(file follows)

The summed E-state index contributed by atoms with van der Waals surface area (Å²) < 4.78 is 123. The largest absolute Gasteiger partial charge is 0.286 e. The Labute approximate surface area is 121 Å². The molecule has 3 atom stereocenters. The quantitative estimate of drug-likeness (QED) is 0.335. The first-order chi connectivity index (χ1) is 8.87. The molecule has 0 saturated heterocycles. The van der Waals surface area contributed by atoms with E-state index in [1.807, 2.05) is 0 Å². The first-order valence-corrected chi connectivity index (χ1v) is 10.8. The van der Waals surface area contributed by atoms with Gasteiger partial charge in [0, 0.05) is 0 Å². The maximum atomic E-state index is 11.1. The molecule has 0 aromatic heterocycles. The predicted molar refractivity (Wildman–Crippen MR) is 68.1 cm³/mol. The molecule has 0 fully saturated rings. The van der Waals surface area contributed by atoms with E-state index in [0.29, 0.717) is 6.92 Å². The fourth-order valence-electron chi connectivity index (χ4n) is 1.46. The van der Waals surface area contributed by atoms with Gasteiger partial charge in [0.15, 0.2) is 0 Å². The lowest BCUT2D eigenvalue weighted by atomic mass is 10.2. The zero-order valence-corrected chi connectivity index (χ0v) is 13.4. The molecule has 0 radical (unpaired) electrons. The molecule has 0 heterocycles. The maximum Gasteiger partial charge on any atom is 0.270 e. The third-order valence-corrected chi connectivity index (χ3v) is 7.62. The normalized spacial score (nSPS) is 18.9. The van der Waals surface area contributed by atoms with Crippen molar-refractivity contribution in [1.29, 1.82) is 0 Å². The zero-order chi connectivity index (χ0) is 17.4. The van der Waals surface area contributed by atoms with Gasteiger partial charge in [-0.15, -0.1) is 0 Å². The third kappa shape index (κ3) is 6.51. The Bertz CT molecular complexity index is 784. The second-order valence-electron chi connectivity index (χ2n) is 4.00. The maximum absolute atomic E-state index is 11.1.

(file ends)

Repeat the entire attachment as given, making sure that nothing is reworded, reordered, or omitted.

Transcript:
The summed E-state index contributed by atoms with van der Waals surface area (Å²) < 4.78 is 123. The largest absolute Gasteiger partial charge is 0.286 e. The Labute approximate surface area is 121 Å². The molecule has 3 atom stereocenters. The quantitative estimate of drug-likeness (QED) is 0.335. The first-order chi connectivity index (χ1) is 8.87. The molecule has 0 saturated heterocycles. The van der Waals surface area contributed by atoms with E-state index in [1.807, 2.05) is 0 Å². The first-order valence-corrected chi connectivity index (χ1v) is 10.8. The van der Waals surface area contributed by atoms with Gasteiger partial charge in [0, 0.05) is 0 Å². The maximum atomic E-state index is 11.1. The molecule has 0 aromatic heterocycles. The predicted molar refractivity (Wildman–Crippen MR) is 68.1 cm³/mol. The molecule has 0 fully saturated rings. The van der Waals surface area contributed by atoms with E-state index in [0.29, 0.717) is 6.92 Å². The fourth-order valence-electron chi connectivity index (χ4n) is 1.46. The van der Waals surface area contributed by atoms with Gasteiger partial charge in [0.15, 0.2) is 0 Å². The lowest BCUT2D eigenvalue weighted by atomic mass is 10.2. The zero-order valence-corrected chi connectivity index (χ0v) is 13.4. The molecule has 0 radical (unpaired) electrons. The molecule has 0 heterocycles. The maximum Gasteiger partial charge on any atom is 0.270 e. The third-order valence-corrected chi connectivity index (χ3v) is 7.62. The normalized spacial score (nSPS) is 18.9. The van der Waals surface area contributed by atoms with Crippen molar-refractivity contribution in [1.29, 1.82) is 0 Å². The zero-order chi connectivity index (χ0) is 17.4. The van der Waals surface area contributed by atoms with Gasteiger partial charge in [-0.15, -0.1) is 0 Å². The third kappa shape index (κ3) is 6.51. The Bertz CT molecular complexity index is 784. The second-order valence-electron chi connectivity index (χ2n) is 4.00. The maximum absolute atomic E-state index is 11.1.